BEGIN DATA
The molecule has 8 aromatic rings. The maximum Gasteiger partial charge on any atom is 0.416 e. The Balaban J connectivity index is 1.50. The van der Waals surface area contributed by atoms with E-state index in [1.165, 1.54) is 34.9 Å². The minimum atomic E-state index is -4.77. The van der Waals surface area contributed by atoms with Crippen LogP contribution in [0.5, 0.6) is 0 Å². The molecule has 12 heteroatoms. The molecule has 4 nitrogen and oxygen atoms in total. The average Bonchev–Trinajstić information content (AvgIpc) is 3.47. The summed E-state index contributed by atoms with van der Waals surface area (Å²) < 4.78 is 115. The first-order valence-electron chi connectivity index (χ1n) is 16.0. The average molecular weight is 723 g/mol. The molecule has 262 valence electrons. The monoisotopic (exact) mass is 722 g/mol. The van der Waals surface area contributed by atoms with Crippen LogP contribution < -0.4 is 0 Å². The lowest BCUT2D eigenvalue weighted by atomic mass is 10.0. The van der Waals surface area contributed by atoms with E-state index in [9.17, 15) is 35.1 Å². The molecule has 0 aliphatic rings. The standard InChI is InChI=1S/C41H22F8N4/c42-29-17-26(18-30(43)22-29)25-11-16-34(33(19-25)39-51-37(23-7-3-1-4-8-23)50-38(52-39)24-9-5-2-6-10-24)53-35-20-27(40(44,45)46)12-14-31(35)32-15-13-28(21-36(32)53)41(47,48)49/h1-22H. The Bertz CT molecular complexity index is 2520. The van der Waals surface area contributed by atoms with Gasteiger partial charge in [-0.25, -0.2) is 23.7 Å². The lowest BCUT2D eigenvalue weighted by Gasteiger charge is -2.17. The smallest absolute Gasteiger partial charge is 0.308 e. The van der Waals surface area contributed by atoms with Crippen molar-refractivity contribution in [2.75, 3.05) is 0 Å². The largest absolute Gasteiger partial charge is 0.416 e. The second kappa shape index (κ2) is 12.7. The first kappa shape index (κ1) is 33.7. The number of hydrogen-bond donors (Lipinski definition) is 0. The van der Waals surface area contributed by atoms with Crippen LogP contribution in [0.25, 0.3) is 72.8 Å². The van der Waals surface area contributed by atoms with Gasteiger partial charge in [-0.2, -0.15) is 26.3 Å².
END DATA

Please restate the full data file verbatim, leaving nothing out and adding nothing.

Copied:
The molecule has 8 aromatic rings. The maximum Gasteiger partial charge on any atom is 0.416 e. The Balaban J connectivity index is 1.50. The van der Waals surface area contributed by atoms with E-state index in [1.165, 1.54) is 34.9 Å². The minimum atomic E-state index is -4.77. The van der Waals surface area contributed by atoms with Crippen LogP contribution in [0.5, 0.6) is 0 Å². The molecule has 12 heteroatoms. The molecule has 4 nitrogen and oxygen atoms in total. The average Bonchev–Trinajstić information content (AvgIpc) is 3.47. The summed E-state index contributed by atoms with van der Waals surface area (Å²) < 4.78 is 115. The first-order valence-electron chi connectivity index (χ1n) is 16.0. The average molecular weight is 723 g/mol. The molecule has 262 valence electrons. The monoisotopic (exact) mass is 722 g/mol. The van der Waals surface area contributed by atoms with Crippen LogP contribution < -0.4 is 0 Å². The lowest BCUT2D eigenvalue weighted by atomic mass is 10.0. The van der Waals surface area contributed by atoms with E-state index in [9.17, 15) is 35.1 Å². The molecule has 0 aliphatic rings. The standard InChI is InChI=1S/C41H22F8N4/c42-29-17-26(18-30(43)22-29)25-11-16-34(33(19-25)39-51-37(23-7-3-1-4-8-23)50-38(52-39)24-9-5-2-6-10-24)53-35-20-27(40(44,45)46)12-14-31(35)32-15-13-28(21-36(32)53)41(47,48)49/h1-22H. The Bertz CT molecular complexity index is 2520. The van der Waals surface area contributed by atoms with Gasteiger partial charge in [-0.25, -0.2) is 23.7 Å². The lowest BCUT2D eigenvalue weighted by Gasteiger charge is -2.17. The smallest absolute Gasteiger partial charge is 0.308 e. The van der Waals surface area contributed by atoms with Crippen molar-refractivity contribution in [2.75, 3.05) is 0 Å². The largest absolute Gasteiger partial charge is 0.416 e. The second kappa shape index (κ2) is 12.7. The first kappa shape index (κ1) is 33.7. The number of hydrogen-bond donors (Lipinski definition) is 0. The van der Waals surface area contributed by atoms with Crippen LogP contribution in [0.25, 0.3) is 72.8 Å². The van der Waals surface area contributed by atoms with Gasteiger partial charge in [-0.2, -0.15) is 26.3 Å².